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Lethbridge Herald Newspaper Archives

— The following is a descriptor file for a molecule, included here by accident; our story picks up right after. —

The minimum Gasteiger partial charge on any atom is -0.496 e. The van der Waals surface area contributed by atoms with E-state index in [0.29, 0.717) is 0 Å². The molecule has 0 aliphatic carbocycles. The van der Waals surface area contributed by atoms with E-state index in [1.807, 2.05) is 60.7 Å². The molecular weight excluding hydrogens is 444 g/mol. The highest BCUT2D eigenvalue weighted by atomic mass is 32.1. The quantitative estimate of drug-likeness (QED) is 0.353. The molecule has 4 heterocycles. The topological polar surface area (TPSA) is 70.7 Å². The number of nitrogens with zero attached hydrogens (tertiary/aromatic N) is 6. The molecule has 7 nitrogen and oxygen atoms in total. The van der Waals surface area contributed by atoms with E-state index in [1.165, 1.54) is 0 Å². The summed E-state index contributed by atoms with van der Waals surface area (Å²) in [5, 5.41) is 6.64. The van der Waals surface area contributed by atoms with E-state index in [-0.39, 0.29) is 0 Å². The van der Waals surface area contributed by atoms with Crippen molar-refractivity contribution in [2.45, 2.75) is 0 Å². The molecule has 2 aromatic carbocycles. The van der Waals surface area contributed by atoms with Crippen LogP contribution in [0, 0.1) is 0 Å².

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Lethbridge Herald, The (Newspaper) - January 20, 1921, Lethbridge, Alberta THURSDAY, JANUARY 20. 1931 THE LETHTmiDGd DAILY HERALD PAf.K Trade Expansion Reviewed at Royal Bank Annual Meeting Edson L. Pease, Vice-President Managing Director, Points Out That Business is Being Brought Down to a New and Sounder Branches Import- ant Factor in Building Up Foreign Trade of the Do- minion. C. E. Neill, General Manager, Reviews Most Successful Year in History of the Assets Now Stand at an increase for the Year of The fifty-second annual meeting of the Bunk of Canada marked the rjose of tho most successful year in the history of the bank, and was also featured by a number ot interesting announcements by Sir Herbert Holt, the president, and fidaon L. Pease. Tine-president and managing director. Tho past yeeu" has been one of un- usual developments throughout tho world, and many problems have na- turally developed Eor the larger banks. Sir Herbert Holt inada a particular reference to the situation in Canada at the present time, and touched on What the bauk considered to be the outlook. In discussing this subject, Sir Herbert said: "The position of Canada la funda- mentally sound. Considering tho culties ot one Cuban bank which sus- pended operations in October last, were caueed only partly by losses in sugar. The main reason WHS prob- ably over-extension of its business. On its suspension the Cuban Govern- ment declared a moratorium. Thanks to the precautions taken by _._....___ our management in early warning our Since then the percentage" ha Sir Herbert Holt, President, Stated That Considering the j nmition are sound, granted that Times, Canadians Are a Fortunate ment Ownership of Railways and Fleet More Expens- ive Than Pension Charges and Other Legacies of War. In the period wo am thus looking forward to, 1 feel confident that this bank will play no small part. Development of Foreign Trade Mr. Pease also touched upon tho commercial relations between Canada and the United Utates. Dealing with this subject and the manner in which our exchange had been affected, he said: "The character of our foreign trade has also changed sharply. The year ending November 30, 1920, shows an adverse balance of as com- pared with a favorable balance for tho year ending November KO, of Exports during the past year were -well maintained at slightly above the lever of the prev- ious year, but imports showed an in- crease of Our imports from the United States nmonntncl lo J925.000.000, an increase 000 over the previous yi on our capital, or 11.01% on our com- bined capital and rvxrvo. The usual dlildeoda and an addi- tional bvnnt of J% have benn paid to I shareholder, and a balance of M8.M U carried forward In ProBt and Lou Account. I dwlre to draw particular attention to the fact that In addition to writing Off all bad the fulleat provis- ion has been made for any loans ot a doubtful Character. In view of existing conditions, a particularly careful revaluation of the assets ot tho bank has been made, and it Is gratifying to know that our posi- tion Is a very satisfactory one. In this connection 1 wish to draw attention to the fact that tho loans of tho bank arc very widely dbtrllmt- ed and that wo have no unusually largo individual advances of any kind on our books. ALBERTA WOMEN AND ALBERTA LAWS (BY LILLIE YOUNG McKINNEY) MRS. McKINNEY WILL WELCOME ANY. QUESTIONS OR DIS. CU3SION ALONG THESE LINES. ADDRESS HER IN CARE OF THE HERALD. WINNIFRED LADIES' AID PROPOSES TO HU1LD WOMEN'S ORGANIZATIONS ing gowns for lior doll which might I shall give this to yon almost entire develop into a real art. us It was sent to me. I am sure many So much for the dolls. Vill women un organization will recognize Its never realize that we are living in vicissitudes in this description. It may strenuous timos? That we will all have not have been "dolls" in every to put our best efforts rorward to ization, but some anti-climax at the world a lift. That thousands upon I Lite Held of greatest uaefulMM. 1 therefore Invite your views. Question Box Mrs. urc Just iuch a an.tho Mothers' Allowance Act Intended to hull'. Left pennlieBi with two small children, no (Km plct the pathos of thu struggle. Writu to tlio Department of Dependent and Delinquent Clilldron. It you arc north of Hud Door wrlto to Edmonton, If south to Calsary. Thero It) u branch of the derailment in each city. TWO FRENCH SOCIALISTS KILLED WHILE ON WAY HOME FROM RUSSIA some time or other, been the lot of al- most every human undertaking. I am I recognize your pet organization there, Alw, perhaps PARIS, Jan. Socialists who Murmansk and French disappeared between Vardoe, Norway, A NEW CHUKCHi'' wi" bo it-will encourage you to kni 'others too have their UPS and downs, (from Our Own Correspondent) Bllt between tho lines, you must W1NNIFRED, Jan. Ladies' read tlle di86atitfaction with present Aid election of officers has been post-, accomplishment which is the promise poned from January 13th, until Thurs- of future achievement. Happy tin- day, January 27th. Members please ,Mrscm or tho organization that does thousands of live babies are ill clau and ill fed, and in shirking our re- cently while returning from Russia passing this on to you both as n con- fponsibility by saying it is men's bus- ;wero killed, it is stated by the foreign Cession and an encouragement. If you iness to run tho world we are just i relations bureau of the Moscow proving our inferiority to men. I nutionale, says a dispatch from Hel- Women bate entered industry, bus- i singfors. The bureau however, throws iness. and the professions with sue-' responsibility for their deaths on cess. Why should thev not become, "agents of thu entente" who arc de- uote ar.d attend this meeting. true citizens with the sanio success, and use their influence to ameliorate the condition of the down trodden. Why should wo still choose to be sheltered women, economically depen- elarod to ho "systematically opposing the landing at Vardoe of foreign com- munists returning homa from Mos- cow." ot S'OoiJOo" !ot N- p- was a decided BUC- wv .ear, "due I and every one enjoyed the even- large part to increased prices ot First honors were _. _ Tt-nii Ki- Mi-u UnrVAV riUTftn -inr) Ui-ai Drive held at tho home rospect. that leaves nu self pity' un- scsss modiUes. During the five yenrs, 19U'v 1914. the percentage of exports to the j United States to imports from the United States averaged 40 per cent.! won Mrs- and Mrs.' Campbell, second. Gentlemen, Jas- Craig. the drive the company sat conscientiously tako an dent on our men folks, when the way i NEWSPAPERS WANT ar'to that open road! GREEKS OUT OF TURKEY covered, no pet foible unowned. (where men and women will travel to-' CONSTANTINOPLE, Jan. As to this special organization re- gather as true comrades with the same lapha Kemal Pasha, leader of tho ferred to, it has been your scribes aim and purpose in being Turkish Nationalists, has left Angora privilege to visit it. and I do assure to bring "the greatest amount of for Ushak, for tho purpose of you that these .women are the peers health and happiness to tlio greatest ing operations against Greek forces of any in our province. Tlu-y did not amount of people." in that vicinity. Anatolian newspapers) ,_. all seem to this "strangar from i with this vision for the future the i are calling upon the Nationalists to ....._. ,_................ ___ presided I Ule city" cliquey, and narrow, for writer concludes. Now the activities j take flrusa, about 55 miles southeast officers In Cuba of the Inevitable re-1 proved, and-will probably be 58 per y ,' country women to me have a breadth of women are vital factors of our na-! of Constantinople and drive action that would follow the exces- cent, this fiscal year. Our exports j M- J' Colllns. a11 expressed great[ slvaly high prices, and instructing them to adhere to our policy of' mak- ye hist year were notably supported sales of lumber, pulp and paper. times, wo are a fortunate people. No We are conducting business an usual, nation has escaped the aftermath of not taking advantage of the morator- the war, and throughout the world ium. being satisfied, after an exper- unrest. In i ience of over twenty years, that there is no safer banking field Uian Cuba. While I see no need for pessimism at this time, should look the situa- tion in the face. The present reac- tion is a temporary set-back only, but before normal business activity is re- stored, further liquidation Is inevit- able. In the United States this liqut- thero Is disturbance China, famine spreads desolation, confusion and terror reign in Russia, while Europe is grappling with com- plex problems. Even in progressive Japan, industry is paralyzed. Con- trast this with our condition. Car crops are the most valuable in our history, even at the reduced prices obtainable; bauk deposits have dou-i dation has proceeded far more rapidly bled since 1913; most merchants have, than here, and tho fall in prices has the same value as those for the entire'flscal yei.r 1U13, viz: 000. The year's purchases of cotton and its products In the United States were compared with automobiles, as against worth of automobile parts as compared with leys than a million dollars. We consumed 000.000 gallons of United States pe- troleum, gasoline and lubricating oils, as against in 1913." Necessity of Increased Exports ly it any wonder we are suffering ing no advances for speculative pur-! the other hand, the consumption ot th" ot poses, I am pleased to tell you that, those articles for the supply of which we have made no loss, and do not] we are largely dependent upon the anticipate making any loss as a result United States, Is increasing with the of the present financial disturbances; i growth of tho country. Iron and steel in any case full provision has been products imported during tile six made for unforeseen contingencies, i months ending. September were of set aside reserves in the years of, been much greater than with us. J! from adverse exchange rates? The plenty to tide them over a lean per- i see no escape from the common level, j only correctives are, we repeat, the lod. and a great part of the bonded, This further fall will involve business curtailment of imports of non-essen- oar neighbor render unnecessary the er and surer basts. There Is comfort; is increased, and wide fluctuations expenditure for armaments which is! in the thought that a return to nor-; tend to change legitimate business strangling Europe. Unemployment ia i mal prices will bring relief from the into speculation. We In Canada have less, and business failures are fewer, comparatively, than in the United States, and when our war liquidation fa over, we should be among the first to enter upon a new era of stable prosperity." High Cost of Government Operation high cost of living which has become i beeu fortunate In that our exchange so intolerable. Remarks Edson L. Pease-, the vice-president those ot other and managing director, dwelt more United States. relations with the United States have been fairly stable compared with i at being present. A most enjoyable evening was spent hm-aday at the home of Airs. Jas. Larson when she entertained tho fol- lowing guesta: Mr. and Mrs. J. W. Denison, Mr. and Mrs. Ernest Denl- sou, Misa Dorothy "Denison, Winifred Denison, O. Mitchell, Mr. Taylor, P. Hillls, J. A. Turner, Mr. and Mrs. T. C. Godfrey and Miss E. Dowler. Games were enjoyed and an exquisite lunch served. Mr. and Mrs. Wllber Hanegan eutor- tained very delightfully last Friday at a dancing party. Every one report- ed the party a perfect success. Invitations are out for a V.rhist Drive to be given Satin-day, January 22nd. Winnifred's very best whist players will take part. Mrs. H. Bowerman, Mrs. H. Sherer, Mrs. Roy Huff and Mrs. Glynn Phil- lips entertained last Wednesday at a dancing party. After the dancing of vision which is the result of their tional life. All are groping toward the Greeks from Turkish soil. tho close contact with the great out of j door: light. It is most important that all such organizations and that through find this themselves, seeking we Adherents of Mustapha Kemal .de- clare the region between Panderma and Balikessir is in revolt against the since I come together with a common Greeks. A number of Greek villages A Retrospect and .An Anti-Climax "How long ago it seems since i p-urpoae individually expressed. It will i Minor are reported to have was approached to join tho Woman s nW.llm tn 11BB by the nationalists dur- ing the celebration following the vic- tory they won over the Greeks rocent- can remember the president trying to keep us together and interest us in maybe how aomo of the women titter- ed and giggled, and the president was. large enough to overlook it. We sat and looked each other over, and drank a cup of tea, and hied home, ami were more or less pleased with our- selves. To a stranger from the city these women seemed countrified, cli- quey, and narrow, but here we were with high aims and high ideals. "As time' went on there wag war work to do, and one had to acknow- 1 the views of others who, like this eai est 'endeavorer, are seeking to find every one sat down to a most delicious 1 ledge that. those could sew. repast. The tables being prettily ar- Bundle after bundle of Red Cross sew- ing was done up and exchanged for cut out garments again. Every meet- ing women who had lots of other ranged and heartily enjoyed by every- one. The Norwegian Ladies' Aid will meet at. the home of Mrs. O. Noss work to do took home their bundle of Thursday, January 27th. Everybody sewing and delivered it finished next cordially invited. meeting. M. H. Smith made a business trip j "A new feature was started when countries with The premium to Medicine Hat Thursday, jiath. Mr. Teddy Winchcomhe from Vauxhall this week. January j members were invited to bring inter- esting newspaper cuttings and read particularly with the affairs of the: American funds ranged from eight to returned them. Many and varied were the sub- of these cuttings but interest Mr. W. H. Scott, president of the gradually developed in Social Service U. F. A., and K. K. Bergan, were ap- 'work; venereal disease, its cause ai bank and tke endeavors that were, nffieteen per cent, during the Minted I effort- Sir Herbert also dealt with the Gov-1 being made all the time to increase year and is now Contrast this I Wlnnlfrfed Edmonton to effect, control and pointed ovt the'the eiport and Import trade of the I with the discount on other currencies' tremendous load that is now being country. Dealing with this form of I In New York- on December 31st; iiul child welfare; also woman? Inflicted upon the country through Government ownership of railways. Discussing the question of Govern- ment control, Sir Herbert said: "Government control has practical- depreciation in exchanges, we business, Mr. Pease said: "Despite the generally unaatisfac. tory condition of, trade, due to impaired buying power and _ have ly disappeared during the year just every reason to be thankful for the paper and sugar being the commodities to be freed from re- results and the quality of the bust Sterling Trench exchange and Italian exchange Difficulties Incident to a period of falling prices in Canada and abroad have been lessened by the fact that this year's Held crops in the Domin- ion have been abundant, and are esti- ness we have built up in the coun- mated to represent in value an in- v----, dim nn 0. ,3tl ,v iniiiuiB many It price for wheat Isjow compared with friends were glad to their oldest the price paid, by the Government last! daughter was slowly recovering her ire year for the entlro crop, viz.: j health. gulatlon. Government ownership of I tries where we are represented. Our crease of over the pra- transportatlon systems haa developed. branches In South America are rnak- i vious year, this despite the fact that Without any advantage to the public Ing steady progress, and we are Wei; the acreage sown to wheat in 1920 In efficiency or rates, the operation of j pleased with the outcome of our first was about a million acres less than our national railways during the i year's operations there. We are mov- the previous year and the average fast twelve months has resulted in a Ing slowly, taking no undue risks. It loss which will probably more than must not be supposed that a bank's absorb the amounts collected on ex- cess profits and Income taxes for the year 1919. Unless Government meth- ods of operation are more efficient in this country than they have been in others, tax payers in Canada may find the maintenance of their railroads and fleet more expensive than pension charges and other legacies of the war combined. Of a. total of gpent by the United States durlng-the last year, went to pay Irs V M Brvan at